Ultimately, the decision to add honey to your coffee should be based on what works for your body, as well as the taste you want to experience.

swirling honeycomb

Putting Honey In Coffee

If you want to add honey to your coffee recipe, there are few things simpler. 

Honey works like just about everything else sweet, and it has the benefit of dissolving in cold liquids about as well as it does hot beverages. If you like tea, you probably already know all about the flavor it can bring.

If you want a lighter honey taste or to make its sweetness easier to dissolve in your coffee beverage of choice, you can also make honey syrup. 

Gently heat up one part of honey (say, one cup) to one part (one cup) of water. It will keep for about a month, though you’ll probably use it all well before then.

bee nectar

How Much Honey To Put In Coffee

One of the many positives to putting honey in your coffee is that it typically doesn’t take as much honey to get the sweetness you desire compared to white sugar. 

Honey is extra sweet, thanks to the proportions of glucose and fructose in it, so it typically takes half as much honey to get a sweet taste, sometimes less than a teaspoon.

We recommend starting with a half-teaspoon to one teaspoon of honey in your cup of coffee to start with. 

Because honey tastes more strongly than sugar, you want to balance the sweetness you like while not overpowering the coffee flavor. More than a teaspoon of honey does risk adding more flavor than sweetness.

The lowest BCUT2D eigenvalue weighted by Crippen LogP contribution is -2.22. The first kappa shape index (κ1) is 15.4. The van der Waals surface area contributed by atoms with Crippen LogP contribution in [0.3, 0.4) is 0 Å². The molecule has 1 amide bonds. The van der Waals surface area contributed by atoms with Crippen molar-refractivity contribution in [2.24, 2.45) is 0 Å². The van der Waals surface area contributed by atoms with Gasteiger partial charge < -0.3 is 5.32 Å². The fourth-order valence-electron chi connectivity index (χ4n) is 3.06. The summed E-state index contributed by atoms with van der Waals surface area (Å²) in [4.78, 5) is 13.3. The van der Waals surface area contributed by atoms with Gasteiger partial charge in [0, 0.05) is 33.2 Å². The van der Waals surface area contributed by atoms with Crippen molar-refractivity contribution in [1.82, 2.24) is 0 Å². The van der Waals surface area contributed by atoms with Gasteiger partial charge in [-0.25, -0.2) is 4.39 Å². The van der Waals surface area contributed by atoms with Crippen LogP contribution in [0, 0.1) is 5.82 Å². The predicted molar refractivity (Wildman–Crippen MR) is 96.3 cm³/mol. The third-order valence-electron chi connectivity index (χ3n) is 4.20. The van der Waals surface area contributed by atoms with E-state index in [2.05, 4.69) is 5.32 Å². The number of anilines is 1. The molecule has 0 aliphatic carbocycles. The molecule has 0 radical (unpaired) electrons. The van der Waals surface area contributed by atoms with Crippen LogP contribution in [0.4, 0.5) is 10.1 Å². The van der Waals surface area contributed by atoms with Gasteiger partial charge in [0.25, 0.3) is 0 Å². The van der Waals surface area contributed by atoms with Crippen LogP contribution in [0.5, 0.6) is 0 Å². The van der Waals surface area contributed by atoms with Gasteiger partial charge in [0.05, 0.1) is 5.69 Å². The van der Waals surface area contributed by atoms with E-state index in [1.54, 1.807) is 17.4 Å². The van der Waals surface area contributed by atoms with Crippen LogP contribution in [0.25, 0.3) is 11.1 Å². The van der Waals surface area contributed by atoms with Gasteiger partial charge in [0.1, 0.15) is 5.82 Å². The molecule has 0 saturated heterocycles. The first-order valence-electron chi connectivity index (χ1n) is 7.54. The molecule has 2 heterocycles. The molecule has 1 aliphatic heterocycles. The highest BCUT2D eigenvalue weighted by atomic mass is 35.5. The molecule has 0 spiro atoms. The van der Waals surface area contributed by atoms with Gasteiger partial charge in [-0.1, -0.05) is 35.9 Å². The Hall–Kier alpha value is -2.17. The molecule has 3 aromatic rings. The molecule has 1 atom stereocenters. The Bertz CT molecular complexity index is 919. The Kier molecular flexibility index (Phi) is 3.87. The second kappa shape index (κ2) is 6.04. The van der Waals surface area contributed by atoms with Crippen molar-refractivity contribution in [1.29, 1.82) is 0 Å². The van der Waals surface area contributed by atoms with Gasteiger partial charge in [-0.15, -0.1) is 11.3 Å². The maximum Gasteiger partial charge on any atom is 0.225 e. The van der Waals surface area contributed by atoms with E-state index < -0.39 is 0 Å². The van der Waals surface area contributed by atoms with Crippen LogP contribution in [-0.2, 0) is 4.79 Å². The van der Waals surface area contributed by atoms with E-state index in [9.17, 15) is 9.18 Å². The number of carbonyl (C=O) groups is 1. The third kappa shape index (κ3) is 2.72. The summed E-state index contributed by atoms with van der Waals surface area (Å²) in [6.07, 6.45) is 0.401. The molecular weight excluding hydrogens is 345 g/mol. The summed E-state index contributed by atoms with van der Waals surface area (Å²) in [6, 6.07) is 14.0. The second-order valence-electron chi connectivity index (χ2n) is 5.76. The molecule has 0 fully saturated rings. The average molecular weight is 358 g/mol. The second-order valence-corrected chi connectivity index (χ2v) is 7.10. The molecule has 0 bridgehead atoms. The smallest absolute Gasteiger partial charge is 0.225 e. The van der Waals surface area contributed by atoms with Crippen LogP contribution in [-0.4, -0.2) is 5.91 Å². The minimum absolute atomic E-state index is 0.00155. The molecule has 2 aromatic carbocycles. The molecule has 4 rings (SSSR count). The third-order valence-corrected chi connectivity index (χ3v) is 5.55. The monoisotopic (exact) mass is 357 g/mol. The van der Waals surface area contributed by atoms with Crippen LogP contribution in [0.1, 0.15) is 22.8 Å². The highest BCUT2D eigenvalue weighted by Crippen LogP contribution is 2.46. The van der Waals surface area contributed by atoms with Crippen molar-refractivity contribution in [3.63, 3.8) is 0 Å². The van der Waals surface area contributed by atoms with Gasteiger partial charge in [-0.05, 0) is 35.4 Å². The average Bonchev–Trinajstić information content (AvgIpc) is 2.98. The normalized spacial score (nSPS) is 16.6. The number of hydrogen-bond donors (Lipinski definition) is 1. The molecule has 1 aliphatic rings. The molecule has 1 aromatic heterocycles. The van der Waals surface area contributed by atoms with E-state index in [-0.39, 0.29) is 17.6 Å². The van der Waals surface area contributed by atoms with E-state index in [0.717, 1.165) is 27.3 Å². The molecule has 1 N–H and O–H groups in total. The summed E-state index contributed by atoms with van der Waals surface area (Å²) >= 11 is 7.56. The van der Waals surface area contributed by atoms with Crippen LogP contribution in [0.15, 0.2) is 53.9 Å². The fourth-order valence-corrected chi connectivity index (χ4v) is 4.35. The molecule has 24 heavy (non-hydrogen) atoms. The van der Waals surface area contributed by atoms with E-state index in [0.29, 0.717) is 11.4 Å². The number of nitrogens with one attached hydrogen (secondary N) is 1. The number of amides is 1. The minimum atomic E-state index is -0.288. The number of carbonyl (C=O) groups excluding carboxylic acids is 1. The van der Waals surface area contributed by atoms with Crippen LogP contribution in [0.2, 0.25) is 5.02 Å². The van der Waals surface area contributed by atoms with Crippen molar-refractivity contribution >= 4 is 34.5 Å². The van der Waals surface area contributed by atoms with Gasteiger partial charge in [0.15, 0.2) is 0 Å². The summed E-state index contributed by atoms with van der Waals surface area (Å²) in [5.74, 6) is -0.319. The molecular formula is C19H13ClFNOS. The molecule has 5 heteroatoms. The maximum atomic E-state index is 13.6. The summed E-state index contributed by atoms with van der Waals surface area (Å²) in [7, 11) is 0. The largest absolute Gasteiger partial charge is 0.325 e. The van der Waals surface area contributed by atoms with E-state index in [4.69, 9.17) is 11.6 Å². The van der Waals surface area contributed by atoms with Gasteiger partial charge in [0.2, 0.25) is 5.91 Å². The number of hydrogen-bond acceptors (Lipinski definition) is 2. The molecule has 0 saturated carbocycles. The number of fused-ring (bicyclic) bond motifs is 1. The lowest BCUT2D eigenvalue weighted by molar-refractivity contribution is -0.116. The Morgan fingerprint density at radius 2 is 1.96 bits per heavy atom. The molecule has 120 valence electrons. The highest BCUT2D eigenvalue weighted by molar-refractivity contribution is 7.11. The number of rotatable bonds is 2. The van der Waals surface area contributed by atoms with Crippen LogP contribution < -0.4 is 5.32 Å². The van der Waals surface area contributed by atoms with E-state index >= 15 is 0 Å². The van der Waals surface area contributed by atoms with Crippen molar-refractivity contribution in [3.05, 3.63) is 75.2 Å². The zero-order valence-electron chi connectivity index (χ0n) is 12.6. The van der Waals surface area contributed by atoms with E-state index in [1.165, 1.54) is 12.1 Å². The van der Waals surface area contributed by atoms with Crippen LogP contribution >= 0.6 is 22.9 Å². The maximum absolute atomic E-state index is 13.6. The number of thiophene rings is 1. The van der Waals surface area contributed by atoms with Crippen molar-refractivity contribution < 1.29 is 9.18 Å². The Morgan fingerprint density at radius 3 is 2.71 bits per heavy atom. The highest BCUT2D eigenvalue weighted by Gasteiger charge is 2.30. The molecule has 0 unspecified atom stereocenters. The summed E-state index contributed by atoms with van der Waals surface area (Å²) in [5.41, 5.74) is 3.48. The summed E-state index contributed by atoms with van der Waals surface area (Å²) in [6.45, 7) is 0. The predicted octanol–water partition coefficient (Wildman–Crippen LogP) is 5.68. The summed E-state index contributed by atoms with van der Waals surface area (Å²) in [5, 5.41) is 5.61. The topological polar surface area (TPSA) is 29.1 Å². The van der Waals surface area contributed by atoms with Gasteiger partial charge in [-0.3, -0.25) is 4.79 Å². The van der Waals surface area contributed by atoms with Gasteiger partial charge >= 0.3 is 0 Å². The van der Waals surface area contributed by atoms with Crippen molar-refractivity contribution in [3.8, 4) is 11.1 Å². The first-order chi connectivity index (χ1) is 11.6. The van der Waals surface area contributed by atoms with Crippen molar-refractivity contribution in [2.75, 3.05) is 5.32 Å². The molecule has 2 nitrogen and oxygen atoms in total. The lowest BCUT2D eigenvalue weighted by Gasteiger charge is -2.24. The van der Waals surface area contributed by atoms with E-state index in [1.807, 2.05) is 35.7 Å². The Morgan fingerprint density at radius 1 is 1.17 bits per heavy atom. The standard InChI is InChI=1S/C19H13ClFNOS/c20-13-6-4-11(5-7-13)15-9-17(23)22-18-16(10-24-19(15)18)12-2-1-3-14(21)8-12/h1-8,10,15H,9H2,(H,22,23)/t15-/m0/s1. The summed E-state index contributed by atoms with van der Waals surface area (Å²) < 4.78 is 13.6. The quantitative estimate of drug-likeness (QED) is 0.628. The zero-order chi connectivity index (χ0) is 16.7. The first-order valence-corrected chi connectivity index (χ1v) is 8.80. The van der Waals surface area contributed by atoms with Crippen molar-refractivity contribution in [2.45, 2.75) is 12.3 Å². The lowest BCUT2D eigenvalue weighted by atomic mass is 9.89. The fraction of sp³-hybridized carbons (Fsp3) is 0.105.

However, if you find that the minimal amount of honey isn’t enough to sweeten your cup, you can always add more to your taste. 

Just be careful to add gradually by the half-teaspoon, tasting until you reach the point where you’re satisfied with the flavor.

sunny bee nectar

Summary

Coffee with honey can be a treat, and there’s no denying that it’s an easy way to enjoy the potential benefits that come along with honey from the pollen and some other components honey contains. 

While honey does have beneficial properties, and there are benefits associated to regularly consuming it, there are also risks to consider. Honey has higher calories than other methods you can use to sweeten your cup of coffee, and it’s not universally good for your health.

There’s also the issue that honey’s intense flavor may somewhat undercut the flavor of the coffee beans, especially if you use too much of it. 

If you want sweetness without any calories, consider cinnamon or ground nutmeg in your cup of coffee. But honey does represent a healthier alternative to sugar for many people. Honey contains vitamins, minerals, and antioxidants like vitamin c, and it can be delicious in coffee, too!

ahmed

Ahmed Mir

Founder and Editor

Ahmed Mir is the founder of Sip Coffee House. If he isn’t working, you can probably find him experimenting with different brewing methods, hanging out outdoors, or traveling.